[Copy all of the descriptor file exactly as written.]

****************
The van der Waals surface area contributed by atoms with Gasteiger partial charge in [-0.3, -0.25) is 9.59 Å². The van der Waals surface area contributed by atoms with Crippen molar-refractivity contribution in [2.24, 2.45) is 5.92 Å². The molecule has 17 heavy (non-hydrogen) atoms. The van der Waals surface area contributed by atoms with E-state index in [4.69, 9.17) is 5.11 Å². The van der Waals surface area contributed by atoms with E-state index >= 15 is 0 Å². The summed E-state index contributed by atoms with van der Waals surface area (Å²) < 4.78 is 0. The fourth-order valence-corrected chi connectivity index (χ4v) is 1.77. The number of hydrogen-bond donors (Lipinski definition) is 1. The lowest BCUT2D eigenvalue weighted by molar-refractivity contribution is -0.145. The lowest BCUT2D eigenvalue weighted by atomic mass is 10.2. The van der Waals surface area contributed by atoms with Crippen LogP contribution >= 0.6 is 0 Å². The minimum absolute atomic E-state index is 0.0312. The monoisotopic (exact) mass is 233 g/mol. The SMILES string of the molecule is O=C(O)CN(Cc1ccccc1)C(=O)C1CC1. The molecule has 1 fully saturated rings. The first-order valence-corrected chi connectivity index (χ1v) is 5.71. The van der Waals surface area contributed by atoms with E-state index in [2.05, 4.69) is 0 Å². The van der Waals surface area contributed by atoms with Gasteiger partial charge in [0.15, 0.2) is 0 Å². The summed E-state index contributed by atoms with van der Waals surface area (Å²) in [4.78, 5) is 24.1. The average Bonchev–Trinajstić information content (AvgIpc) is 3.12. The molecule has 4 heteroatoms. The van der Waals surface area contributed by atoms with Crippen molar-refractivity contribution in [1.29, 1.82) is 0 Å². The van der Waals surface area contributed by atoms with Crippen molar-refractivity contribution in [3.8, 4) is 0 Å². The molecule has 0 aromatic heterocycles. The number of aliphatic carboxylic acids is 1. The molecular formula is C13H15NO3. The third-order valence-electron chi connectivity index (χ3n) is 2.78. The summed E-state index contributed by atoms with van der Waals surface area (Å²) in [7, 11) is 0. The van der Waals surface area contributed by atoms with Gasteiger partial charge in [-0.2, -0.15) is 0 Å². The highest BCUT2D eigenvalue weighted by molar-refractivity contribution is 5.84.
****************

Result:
The van der Waals surface area contributed by atoms with Gasteiger partial charge in [-0.3, -0.25) is 9.59 Å². The van der Waals surface area contributed by atoms with Crippen molar-refractivity contribution in [2.24, 2.45) is 5.92 Å². The molecule has 17 heavy (non-hydrogen) atoms. The van der Waals surface area contributed by atoms with E-state index in [4.69, 9.17) is 5.11 Å². The van der Waals surface area contributed by atoms with E-state index >= 15 is 0 Å². The summed E-state index contributed by atoms with van der Waals surface area (Å²) < 4.78 is 0. The fourth-order valence-corrected chi connectivity index (χ4v) is 1.77. The number of hydrogen-bond donors (Lipinski definition) is 1. The lowest BCUT2D eigenvalue weighted by molar-refractivity contribution is -0.145. The lowest BCUT2D eigenvalue weighted by atomic mass is 10.2. The van der Waals surface area contributed by atoms with Crippen LogP contribution >= 0.6 is 0 Å². The minimum absolute atomic E-state index is 0.0312. The monoisotopic (exact) mass is 233 g/mol. The SMILES string of the molecule is O=C(O)CN(Cc1ccccc1)C(=O)C1CC1. The molecule has 1 fully saturated rings. The first-order valence-corrected chi connectivity index (χ1v) is 5.71. The van der Waals surface area contributed by atoms with E-state index in [2.05, 4.69) is 0 Å². The van der Waals surface area contributed by atoms with Gasteiger partial charge in [0.15, 0.2) is 0 Å². The summed E-state index contributed by atoms with van der Waals surface area (Å²) in [4.78, 5) is 24.1. The average Bonchev–Trinajstić information content (AvgIpc) is 3.12. The molecule has 4 heteroatoms. The van der Waals surface area contributed by atoms with Crippen molar-refractivity contribution in [1.29, 1.82) is 0 Å². The van der Waals surface area contributed by atoms with Crippen molar-refractivity contribution in [3.8, 4) is 0 Å². The molecule has 0 aromatic heterocycles. The number of aliphatic carboxylic acids is 1. The molecular formula is C13H15NO3. The third-order valence-electron chi connectivity index (χ3n) is 2.78. The summed E-state index contributed by atoms with van der Waals surface area (Å²) in [7, 11) is 0. The van der Waals surface area contributed by atoms with Gasteiger partial charge in [-0.2, -0.15) is 0 Å². The highest BCUT2D eigenvalue weighted by molar-refractivity contribution is 5.84.